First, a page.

I’m particularly eager to explore how political theology might help us think about feminist literature, fantastic aesthetics, the authorizing power of mythologies, and so-called escapism. For the moment, I’ll focus on the first and last of these topics. The “art of words” has historically been important for feminist political and social change. Historian Lucy Delap argues that in early twentieth-century Britain and North America, “to be a feminist was very centrally a reading experience” (The Feminist Avant-Garde, 7). By this Delap means that people encountered the concept of “feminism” primarily in print, and especially in periodicals. But her claim can be productively expanded to suggest that feminism was not only a reading experience in terms of the reader’s encounter with the concept or figure of the feminist, but that feminism can be understood as a reading experience conditioned by the aesthetic forms of literary texts. For example, as I have argued in a scholarly article, the writer Sylvia Townsend Warner wrote a feminist fantasy novel Lolly Willowes, or the Loving Huntsman (1927) that narrated a practice of escapism linked to feminist consciousness-raising. The protagonist flees from her life as “Aunt Lolly” to a rural retreat, where she discovers—spoiler alert—that her neighbors are witches, and she herself too is a witch. The novel features a deadpan style that presents Lolly’s escape as the realization of daydreams that appear absurd to others. But having escaped, Lolly finds—and arguably converts to—a new political reality: in a late conversation with her new master, Satan, Lolly claims that while witchcraft may seem fantastical to some, regarding spinsters like herself, it “strikes them real” (214). The elision of “as” is crucial, and parallels the novel’s account of Lolly’s strangely literary transports from day-dreaming and reading.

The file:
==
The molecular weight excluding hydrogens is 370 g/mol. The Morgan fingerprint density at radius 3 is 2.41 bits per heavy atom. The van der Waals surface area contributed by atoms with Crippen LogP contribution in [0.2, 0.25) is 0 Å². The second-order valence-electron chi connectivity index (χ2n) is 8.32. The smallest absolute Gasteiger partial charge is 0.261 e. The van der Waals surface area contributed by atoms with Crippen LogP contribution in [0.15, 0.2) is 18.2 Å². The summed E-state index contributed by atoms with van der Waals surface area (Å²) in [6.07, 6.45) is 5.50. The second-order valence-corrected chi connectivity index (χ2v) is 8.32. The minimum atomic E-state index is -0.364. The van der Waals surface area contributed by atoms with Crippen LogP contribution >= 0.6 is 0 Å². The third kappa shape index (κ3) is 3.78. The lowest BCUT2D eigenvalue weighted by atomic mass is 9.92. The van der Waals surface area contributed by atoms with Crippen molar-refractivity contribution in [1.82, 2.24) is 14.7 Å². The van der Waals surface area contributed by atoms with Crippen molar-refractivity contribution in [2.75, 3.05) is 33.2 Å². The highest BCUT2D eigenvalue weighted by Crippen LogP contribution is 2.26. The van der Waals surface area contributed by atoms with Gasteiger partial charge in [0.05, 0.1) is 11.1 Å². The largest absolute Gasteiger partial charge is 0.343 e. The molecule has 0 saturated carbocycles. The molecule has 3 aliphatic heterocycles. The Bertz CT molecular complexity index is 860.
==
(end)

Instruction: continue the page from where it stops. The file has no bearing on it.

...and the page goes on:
On one view, such transports are mere escapism. On another, they are conversions that are at once political and religious actions. Here, it seems, political theology might offer a particularly useful approach to Lolly Willowes and other projects related to feminism and fantasy, since both the conceptual category and these literary objects treat politics and religion as meaningfully entangled. This is in contrast to pervasive theories of modernity that regard religion as incongruous with modern literature and politics. By analyzing the religious and the political together, political theology might help us reconsider how what is sometimes called literary “escapism” is political—as it is for Lolly Willowes—and how, more broadly, genre fiction such as fantasy, with its transporting, transformative fantastic aesthetics and “world-building” quality, might be a particularly valuable category of literature in which to address such questions.
 The critic John Lucas argues that this phrase reflects a “refusal of simile [that] insists on the transformative power of what can be imagined” (John Lucas, “From Realism to Radicalism: Sylvia Townsend Warner, Patrick Hamilton and Henry Green in the 1920s,” in Outside Modernism: in Pursuit of the English Novel, 1900–1930, ed. Lynn Hapgood and Nancy L. Paxton [St. Martin’s, 2000]), 208.